There are also several Flavours of Criticism
W/O going into details Lower Criticism addresses innocent scribal and printer's errors.
And there are two arenas for Criticism
2. Talmud or Torah SheB'al Peh [TSBP] in general
Few Orthos - if any - apply Higher Critical Methods to Tanach.
Lower Criticism has already been applied regularly to Talmud EG Hagahot haBach and Hagahot haGRA
Now the middle cases include R Feldblum and R Halivni who have applied Higher Methods to the Talmud, which has attracted much controversy
There are also Ortho Lower Critics Bible, we will set that topic aside for now.
Yet, AISI, if one draws the boundary and uses it for theoretical purposes it should be OK for Orthos to better understand Talmud via Critical Methods. There remains the risk of extrapolating and applying it to Tanach which could endanger "Emunah"
Monday 15 November 2010
The idea is most interesting. The question is: will it be successful? in the short run? in the long run? What do we even me by success? The real, underlying question for me, though, is: what do we mean by the term haredi? I had the same question in regard to Nachal Haredi. In a certain context, the very attendance at this program would challenge certain individuals' very definition of haredi in the same way that one's involvement in Nachal Haredi would challenge it. The extended question thus is: how will this type of program impact the very definition of the haredi community?
Rabbi Ben Hecht
מסכת פסחים פרק ג ג,א אלו עוברין בפסח--כותח הבבלי, ושכר המדי, וחומץ האדומי, וזיתוס המצרי, וזימא של צבעין, ועמילן של טבחים, וקולן של סופרים ; רבי אליעזר אומר, אף טיפולי נשים. זה הכלל--כל שהוא מין דגן, הרי זה עובר בפסח; הרי אלו באזהרה, ואין בהן משום כרת.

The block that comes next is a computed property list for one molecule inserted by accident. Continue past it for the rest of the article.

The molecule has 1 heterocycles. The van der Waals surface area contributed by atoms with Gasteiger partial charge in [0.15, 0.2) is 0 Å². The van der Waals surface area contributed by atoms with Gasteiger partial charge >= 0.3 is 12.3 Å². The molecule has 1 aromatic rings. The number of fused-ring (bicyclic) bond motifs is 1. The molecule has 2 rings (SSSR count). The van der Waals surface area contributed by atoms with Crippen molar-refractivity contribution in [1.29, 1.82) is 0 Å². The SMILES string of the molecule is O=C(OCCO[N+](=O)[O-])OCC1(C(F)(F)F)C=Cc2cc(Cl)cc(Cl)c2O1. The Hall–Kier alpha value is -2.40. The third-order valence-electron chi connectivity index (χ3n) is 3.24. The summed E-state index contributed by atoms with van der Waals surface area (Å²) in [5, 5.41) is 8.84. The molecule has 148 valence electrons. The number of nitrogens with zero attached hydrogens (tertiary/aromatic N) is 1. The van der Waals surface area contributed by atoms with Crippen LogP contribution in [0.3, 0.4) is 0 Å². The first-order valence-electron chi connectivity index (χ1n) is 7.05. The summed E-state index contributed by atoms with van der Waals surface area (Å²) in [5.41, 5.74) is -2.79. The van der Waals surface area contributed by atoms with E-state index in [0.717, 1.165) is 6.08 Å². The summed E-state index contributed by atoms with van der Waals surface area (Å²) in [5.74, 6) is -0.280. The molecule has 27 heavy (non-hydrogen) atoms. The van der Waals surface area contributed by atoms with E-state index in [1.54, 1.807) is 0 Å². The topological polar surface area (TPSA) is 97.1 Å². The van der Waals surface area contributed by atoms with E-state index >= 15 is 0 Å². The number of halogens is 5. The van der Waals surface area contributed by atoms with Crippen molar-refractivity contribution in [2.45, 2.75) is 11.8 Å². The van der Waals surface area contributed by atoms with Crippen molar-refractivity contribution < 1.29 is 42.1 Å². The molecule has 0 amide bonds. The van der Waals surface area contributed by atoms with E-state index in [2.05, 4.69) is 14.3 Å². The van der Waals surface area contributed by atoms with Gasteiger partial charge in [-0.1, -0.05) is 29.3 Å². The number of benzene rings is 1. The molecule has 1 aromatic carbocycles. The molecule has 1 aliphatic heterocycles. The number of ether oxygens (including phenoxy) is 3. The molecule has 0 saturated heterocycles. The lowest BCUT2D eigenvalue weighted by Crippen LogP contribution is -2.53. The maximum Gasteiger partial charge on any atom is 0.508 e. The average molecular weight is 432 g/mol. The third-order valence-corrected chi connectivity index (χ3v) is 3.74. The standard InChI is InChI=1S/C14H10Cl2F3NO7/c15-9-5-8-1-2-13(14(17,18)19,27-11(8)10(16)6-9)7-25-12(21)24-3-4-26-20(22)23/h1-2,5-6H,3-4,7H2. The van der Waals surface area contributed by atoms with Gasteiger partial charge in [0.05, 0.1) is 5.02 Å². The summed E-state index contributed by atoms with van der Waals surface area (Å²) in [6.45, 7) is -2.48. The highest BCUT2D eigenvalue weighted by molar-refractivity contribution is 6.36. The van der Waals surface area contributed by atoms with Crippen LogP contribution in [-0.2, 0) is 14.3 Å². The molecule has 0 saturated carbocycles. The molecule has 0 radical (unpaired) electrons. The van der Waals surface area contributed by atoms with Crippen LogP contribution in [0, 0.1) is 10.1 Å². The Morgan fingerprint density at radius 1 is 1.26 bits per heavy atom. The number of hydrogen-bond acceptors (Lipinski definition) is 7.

In the reisha - Rashi asserts that the concern is Bal Yeira'eh and Bal Yimatzeh. Thus "kareit" is not applicable
While In the Seifa during the Zeh hakklall, Rashi SHIFTS to "im ochlan"
Ostensibly because the klal deals with Kareis - which is not shayyach to bal eiraeh etc.
The idea that a zeh hakklal that is summarizing a Mishnah and is dealing with a completely different LAV strikes me as mysterious. It suggests that the Seifa [as per Rashi] is really as non-sequitor to the Reisha and dealing with a slightly different issue connected to Kareis
- What does Elu Ovrin mean?
- How do we parse The Zeh Hakllal?
- What Lav Normally does have Kareis that does NOT have Kareis Here
Rashi and Rambam assume Elu Ovrin is "on these one trnasgresses "Bal Yeira'eh and Bal Yimatzei" [BY BY]
And Zeh Haklal refers to EATING Hametz al y'dei Taaroves OR Hametz Nuqsheh.. To me this was problematic. the summary is summarizing a DIFFERENT point from the Reisha.
Reisha BY BY
Seifa Achila of Non-kareis
Lich'ora Making the Zeh Haklall a NON-SEQUITUR
Rabbeinu Tam [RT] - as Artscroll explains him - resolves this entire conflict while mainiaining a unified Mishnah. He does that by translating Ovrin as transgressing EATING. Thus the Reisha and the Seifa are congruent in that they BOTH deal with eating Hametz that is NOT Hayyav Karies - I.E. Either a taaroves or Noqsheh
My Havruta finally came up with the definitive read of the Mishnah as per Rashi- Rambam etc. Who claim that the Reisha is about transgressing BY BY
That is that the Zeh Haklal is STILL really dealing with the Reisha's case